The flood of the River Seine is now past the 6.1m peak reached in the early hours of the early hours of Saturday 4th June. 36 hours later, the official measurements at Pont d’Austerlitz show that the level is below 5.7m. The peak is was just below the previous major flood in 1982 of 6.15m, but well above the previous flood emergency in 2000, when waters peaked at 3.92m. Below is a snapshot of a continually-updated graphic at the Environment Ministry VIGICRUES site.
Despite it being 16 years since this last emergency, the reaction of the authorities has been impressive. From giving people warnings of the rising levels; evacuating people; stopping all non-emergency vessels on the Seine; protecting those who live on the river; and putting into operation emergency procedures for the movement of art treasures out of basement storage in the Louvre.Without these measures the death toll and the estimated €600m cost of the flood would undoubtedly have been much higher.
The question that must be asked is whether human-caused climate change has made flooding worse on a river that has flooded for centuries. The data is hard to come by. An article in Le Figaro last year gave the top ten record floods, the worst being in 1658.
Although this is does show that the current high of 6.10m is a full 50cm below the tenth worst in 1920, there is no indication of increasing frequency.
From a 2012 report Les entreprises face au risque inondation I have compiled a graphic of all flood maximums which were six metres or higher.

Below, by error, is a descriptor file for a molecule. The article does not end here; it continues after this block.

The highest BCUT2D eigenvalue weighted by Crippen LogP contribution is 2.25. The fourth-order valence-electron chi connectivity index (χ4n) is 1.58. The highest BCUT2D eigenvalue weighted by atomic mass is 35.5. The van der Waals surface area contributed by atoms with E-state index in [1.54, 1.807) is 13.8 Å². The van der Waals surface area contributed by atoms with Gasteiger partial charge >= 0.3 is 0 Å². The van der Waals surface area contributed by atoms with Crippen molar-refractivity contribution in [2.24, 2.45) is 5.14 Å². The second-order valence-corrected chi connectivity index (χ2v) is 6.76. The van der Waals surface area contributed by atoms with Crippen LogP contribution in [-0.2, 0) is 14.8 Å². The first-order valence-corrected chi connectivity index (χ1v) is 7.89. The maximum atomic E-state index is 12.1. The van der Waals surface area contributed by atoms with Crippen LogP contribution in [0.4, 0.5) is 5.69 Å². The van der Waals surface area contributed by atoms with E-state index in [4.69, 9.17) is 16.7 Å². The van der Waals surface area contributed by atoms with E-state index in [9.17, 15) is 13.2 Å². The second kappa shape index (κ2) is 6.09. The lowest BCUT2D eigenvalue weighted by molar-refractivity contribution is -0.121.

This shows that major floods were much more frequent in the period 1910 to 1960 than in the period before or after. Superficially it would seem that recently flooding had been getting less severe. But this conclusion would ignore the many measures that were put in place after the flood of 1910. The 2014 OECD Report Seine Basin, Île-de-France: Resilience to Major Floods stated:-
Since 1910, the risk of a Seine River flood in the Ile-de-France region has been reduced in various stages by protective structures, including dams built upstream and river development starting in the 1920s, then in the 1950s up until the early 1990s. Major investments have been limited in the last decades, and it appears that protection levels are not up to the standards of many other comparable OECD countries, particularly in Europe. On the other hand, the exposure to the risk and the resulting vulnerability are accentuated by increasing urban density in the economic centre of France, as well as by the construction of a large number of areas activity centres and critical infrastructures (transport, energy, communications, water) along the Seine River.
If the climate impact had become more severe, then one would expect the number of major floods to increase given the limited new measures to prevent them. However, the more substantial measures taken in the last century could explain the reduced frequency of major floods, though the lack of floods between 1882 and 1910 suggests that the early twentieth century could have been an unusually wet period. Without detailed weather records my guess is that it is a bit of both. Extreme rainfall has decreased, whilst flood prevention measures have also had some impact on flood levels.